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Molecules to Medicine

Molecules to Medicine

Demystifying drug development, clinical research, medicine, and the role ethics plays

Neil Armstrong s Death a Medical Perspective

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Astronaut Neil Armstrong

Astronaut Neil Armstrong died August 25th, following complications from a cardiovascular procedure on August 7th, according to a statement from his family. Reportedly, Mr. Armstrong had failed a cardiac stress test on August 6th, prompting an urgent four vessel coronary artery bypass graft surgery (CABG).

Some have questioned whether such surgery is appropriate in an octogenarian. While no one has released information specific to Mr. Armstrong’s case, we can look at broader data regarding cardiac surgery. Over all, elderly (>80 years old) do have a higher risk of complications and death, but that relates to their general state of health—whether or not they are diabetic, for example, or have chronic renal failure or similar illnesses, known as “comorbidities.”

Among those >65 years of age, mortality data among 348,341 patients was 3.2 percent at 30 days, 6.4 percent at 180 days, 8.1 percent at one year, 11.3 percent at two years, and 23.3 percent at three years, by a Kaplan-Meier analysis.

The 2011 practice guidelines from the American College of Cardiology Foundation/American Heart Association Task Force (ACCF/AHA) note an operative mortality that varies from 2.6% to 11% (the latter being >80 years old and undergoing urgent or emergency surgery). These numbers did not distinguish between subgroups with differing comorbidities. But despite the higher morbidity (complications) and mortality (death), most of the octogenarians showed functional improvement after CABG.

One single center study showed elderly patients had a slower recovery from surgery but no difference in the improvement of angina or quality of life by one year post surgery than younger ones. In another study of more ill octogenarians undergoing CABG with and without aortic valve replacement, with 66% having significant congestive heart failure, follow-up at an average of 2.1 years showed “81% were not or little disabled in their daily activity…93% were free or considerably less symptomatic.”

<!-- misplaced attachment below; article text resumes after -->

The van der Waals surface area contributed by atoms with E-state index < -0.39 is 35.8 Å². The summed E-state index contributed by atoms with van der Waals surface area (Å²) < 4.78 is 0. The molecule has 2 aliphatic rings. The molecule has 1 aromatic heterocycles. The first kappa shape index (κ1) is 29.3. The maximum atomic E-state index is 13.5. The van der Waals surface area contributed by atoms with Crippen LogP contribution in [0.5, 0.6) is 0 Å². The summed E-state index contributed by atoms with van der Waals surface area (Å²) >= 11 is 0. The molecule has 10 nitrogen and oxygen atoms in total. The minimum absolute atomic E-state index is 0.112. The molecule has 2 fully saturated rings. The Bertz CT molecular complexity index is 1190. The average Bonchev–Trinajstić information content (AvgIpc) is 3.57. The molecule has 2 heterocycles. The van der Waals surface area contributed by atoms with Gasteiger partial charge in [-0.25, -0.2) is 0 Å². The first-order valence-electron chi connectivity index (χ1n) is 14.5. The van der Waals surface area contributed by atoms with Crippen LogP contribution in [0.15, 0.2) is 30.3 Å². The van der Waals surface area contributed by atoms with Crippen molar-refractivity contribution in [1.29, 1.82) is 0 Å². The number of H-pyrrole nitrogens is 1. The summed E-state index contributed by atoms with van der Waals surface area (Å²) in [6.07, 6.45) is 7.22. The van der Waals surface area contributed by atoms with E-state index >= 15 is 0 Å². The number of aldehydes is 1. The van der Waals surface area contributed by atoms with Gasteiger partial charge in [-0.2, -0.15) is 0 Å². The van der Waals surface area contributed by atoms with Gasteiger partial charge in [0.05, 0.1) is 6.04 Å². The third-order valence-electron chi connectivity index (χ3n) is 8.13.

Age does not appear to be an absolute contraindication to surgery for coronary artery disease—rather, outcome is determined, in large part, by the person’s other illnesses and general state of health.

In contrast, heart transplants more commonly have 70 years as an age cutoff, prompting some raised eyebrows when Dick Cheney, age 71, received a transplant earlier this year. A limited study suggested that here, too, the underlying health of the patient determines the outcome.

Coronary Arteries

To my mind, those who suggest “Heart Surgeons Kill First Man on the Moon” are behaving irresponsibly. Whether—and how urgently—surgery needs to be done depends on the specifics of a case. For example, critical proximal occlusion of the left main or left anterior descending (LAD) coronary artery is known as the “widow-maker” and does require urgent surgical intervention, as this artery perfuses the bulk of the heart. More diffuse or distal disease is most commonly treated medically and this, too, is supported by data. If coronary artery disease is stable, then a recent meta-analyis suggests that medical therapy is as successful as surgical intervention.

There are complications with any surgery, including bleeding, blood clots, and post-op wound infections. We shouldn’t presume to second-guess the difficult choice that faced Mr. Armstrong and his family, nor add to their grief. Instead, we should remember his bravery, his humility, and his family’s request, “Honor his example of service, accomplishment and modesty, and the next time you walk outside on a clear night and see the moon smiling down at you, think of Neil Armstrong and give him a wink.

 

Credits:

Coronary arteries image - Gray's Anatomy/Wikimedia

Neil Armstrong - NASA/Wikimedia

Blue Moon - NASA/MSFC NASA blog

Molecules to Medicine banner © Michelle Banks

The views expressed are those of the author and are not necessarily those of Scientific American.

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